16 Jun 2016

16th June 2016 The Flood and other pestilence!

Thursday 16th 60-70F, 16-21C, medium bright overcast, almost calm with more rain forecast. We did actually have some of the rain yesterday evening which the lawns had been hoping for. But let's not talk about grass. I did my usual loop up through the woods and back down to the road. Despite the knee length gaiters, the waist high grass soon had me soaked right through. Apart from the dense clouds of pollen there were nettles hiding in the grass and I was well stung on the knees. What a silly billy!

I see Philadelphia is putting a tax on sugary "soda" drinks to try and combat the 2/3ds adult obesity. A girl in front of me at the checkouts had four liters of "energy" drinks and a few sweets on the belt. She was wider than she was tall and unable to walk properly because her thighs were far too fat to pass each other. So that her feet had to rotate in short arcs as she repeatedly leaned her bulk just enough to lift each foot in turn off the ground. If they won't sell booze to the already drunk in bars... why is it legal to serve such dangerous substances to tragic victims of "carpet sugar bombing" by the genocidal, "food" industrialists.

Sugar is like the lottery. There are only a tiny few winners but everybody else loses and they pay for the winner's windfall. In other words: A license to print money. The sugar industry spent a fortune fighting the Philadelphia "soda" bill. The real question is why it has taken so long to recognise that every sugar bomb these vile monsters sell is extremely toxic.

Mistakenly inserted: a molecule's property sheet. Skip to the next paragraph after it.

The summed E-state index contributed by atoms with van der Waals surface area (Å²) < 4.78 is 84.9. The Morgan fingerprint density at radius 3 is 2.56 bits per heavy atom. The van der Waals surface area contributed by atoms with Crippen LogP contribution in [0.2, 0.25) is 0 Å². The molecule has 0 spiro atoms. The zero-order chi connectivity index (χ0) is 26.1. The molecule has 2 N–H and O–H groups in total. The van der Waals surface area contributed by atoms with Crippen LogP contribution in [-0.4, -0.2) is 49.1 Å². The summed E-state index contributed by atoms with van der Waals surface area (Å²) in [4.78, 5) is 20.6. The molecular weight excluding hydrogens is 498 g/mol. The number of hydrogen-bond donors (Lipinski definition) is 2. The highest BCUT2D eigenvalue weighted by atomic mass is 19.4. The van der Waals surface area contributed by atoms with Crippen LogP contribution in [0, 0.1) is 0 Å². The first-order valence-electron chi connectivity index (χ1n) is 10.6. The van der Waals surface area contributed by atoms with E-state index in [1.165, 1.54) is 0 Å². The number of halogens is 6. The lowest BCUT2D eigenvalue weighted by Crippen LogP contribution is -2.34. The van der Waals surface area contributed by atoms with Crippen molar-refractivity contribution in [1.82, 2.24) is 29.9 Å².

I was just reading about a guard at Auschwitz being prosecuted for being involved in the deaths of hundreds of thousands. When will we have checkout operators on trial for being involved in the industrialized deaths of literally hundreds of millions of innocent people? Does anybody else recognise the terrifying similarities between supermarkets and Auschwitz? It's where hundreds of millions of people go to die. They even have fences to direct the innocents from the marshal yards outside.  Even somewhere for the dogs to be tied up before their owners shuffle to their slaughter under the watchful eyes of the guards.

Mid afternoon ride as massive clouds piled up to the north again. Black as ink lower down. Fortunately it stayed dry, warm and sunny for us despite a narrow, towering pillar of cloud not far north of us. Apart form the usual jumble of 'cauliflower' it had a very strange bump with dark lines just like the gores of a colossal balloon. I was too lazy to stop and photograph it with my camera buried [in its case] deep under all the shopping in the bag. Tailwind going, head wind coming home. The poor wind turbines didn't know whether to stop or go all day. Only 10 miles.